The November jobs report issued this morning by the Bureau of Labor Statistics was, like the October one, encouraging. Jobs were up by 211,000 while the jobless rate stayed the same at 5 percent, indicating more people coming into the labor market as jobs become more plentiful. The participation rate, as a consequence, rose a tick to 62.5 percent, but that is still down from a year ago when it was 62.9 percent.
Long-term unemployment, those out of a job for more than half a year, dropped from 2.14 million to 2.05 million. But a broader measure of unemployment, including those stuck in part-time jobs when they want full-time work, and those too discouraged to look for a job rose slightly to 9.9 percent.
All in all, the economy, six and half years after the recovery began, continues to improve at a modest rate.
The importance of this report is that it will make it much more likely that the Federal Reserve will this month begin raising interest rates, which have been stuck at near nothing since the financial crisis of 2008. Very low interest rates, while they help stimulate an economy, also distort it. With bonds and CD’s yielding little, for instance, capital tends to move into stocks, pumping up the stock market. The vast increase in the Fed’s balance sheet, as it has acquired federal bonds, threatens long-term inflation because of the consequent increase in the money supply.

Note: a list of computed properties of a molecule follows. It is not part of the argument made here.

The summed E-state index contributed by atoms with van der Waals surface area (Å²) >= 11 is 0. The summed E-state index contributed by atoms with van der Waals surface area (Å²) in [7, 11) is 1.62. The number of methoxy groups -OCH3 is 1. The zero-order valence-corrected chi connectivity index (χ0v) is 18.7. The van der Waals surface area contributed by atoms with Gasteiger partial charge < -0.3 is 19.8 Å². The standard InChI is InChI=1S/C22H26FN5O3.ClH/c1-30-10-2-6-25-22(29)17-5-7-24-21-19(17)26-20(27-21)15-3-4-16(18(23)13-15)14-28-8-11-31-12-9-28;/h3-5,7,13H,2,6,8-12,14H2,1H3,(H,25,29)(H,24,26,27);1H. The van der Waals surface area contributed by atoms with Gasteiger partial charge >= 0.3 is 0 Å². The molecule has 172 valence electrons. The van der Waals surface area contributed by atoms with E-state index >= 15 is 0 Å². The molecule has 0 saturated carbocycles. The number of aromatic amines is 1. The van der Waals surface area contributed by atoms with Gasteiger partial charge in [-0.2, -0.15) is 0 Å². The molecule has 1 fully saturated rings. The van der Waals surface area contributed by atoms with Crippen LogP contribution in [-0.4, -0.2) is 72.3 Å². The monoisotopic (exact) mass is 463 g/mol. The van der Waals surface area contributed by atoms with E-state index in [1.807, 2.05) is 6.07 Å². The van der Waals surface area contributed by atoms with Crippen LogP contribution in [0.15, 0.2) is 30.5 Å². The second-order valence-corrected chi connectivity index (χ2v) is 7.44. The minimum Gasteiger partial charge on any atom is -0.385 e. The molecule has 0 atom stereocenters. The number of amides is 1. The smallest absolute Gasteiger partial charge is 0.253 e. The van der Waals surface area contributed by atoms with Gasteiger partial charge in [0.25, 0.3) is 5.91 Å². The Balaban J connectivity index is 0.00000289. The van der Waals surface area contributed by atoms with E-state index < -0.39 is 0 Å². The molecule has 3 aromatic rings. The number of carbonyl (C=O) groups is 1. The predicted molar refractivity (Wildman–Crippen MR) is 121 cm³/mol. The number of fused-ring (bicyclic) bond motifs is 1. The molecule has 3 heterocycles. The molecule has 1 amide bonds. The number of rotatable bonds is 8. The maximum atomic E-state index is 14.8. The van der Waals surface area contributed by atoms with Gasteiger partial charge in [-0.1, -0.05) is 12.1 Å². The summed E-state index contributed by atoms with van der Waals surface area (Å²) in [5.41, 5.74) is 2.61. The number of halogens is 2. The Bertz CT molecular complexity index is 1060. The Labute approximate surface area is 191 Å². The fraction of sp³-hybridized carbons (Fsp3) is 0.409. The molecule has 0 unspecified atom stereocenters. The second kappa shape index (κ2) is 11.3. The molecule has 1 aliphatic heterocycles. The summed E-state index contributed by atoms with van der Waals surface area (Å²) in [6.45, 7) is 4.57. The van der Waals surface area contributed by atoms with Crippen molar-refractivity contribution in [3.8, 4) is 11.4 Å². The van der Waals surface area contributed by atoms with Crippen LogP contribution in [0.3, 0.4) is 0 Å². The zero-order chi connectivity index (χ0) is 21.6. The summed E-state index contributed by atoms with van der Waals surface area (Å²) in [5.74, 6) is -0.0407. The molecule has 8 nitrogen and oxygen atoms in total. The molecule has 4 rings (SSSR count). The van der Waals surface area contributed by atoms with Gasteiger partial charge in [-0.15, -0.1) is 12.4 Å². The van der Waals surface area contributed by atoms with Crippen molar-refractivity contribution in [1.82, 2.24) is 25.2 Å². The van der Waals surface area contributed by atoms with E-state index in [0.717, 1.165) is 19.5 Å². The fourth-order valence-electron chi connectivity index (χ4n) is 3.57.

Fed chairman Janet Yellen has been hinting strongly that a rate increase is coming soon. In testimony before a congressional joint panel yesterday, she said that the economy “is doing well and that is the reason that it is a live option for us in our December meeting to discuss, as we indicated, whether or not it’s appropriate to raise rates.” Fed chairmen tend to speak in Delphic phrases — there are three perhapses in that sentence — but that is a pretty good indication that higher interests are coming, and thus a more normal economy.
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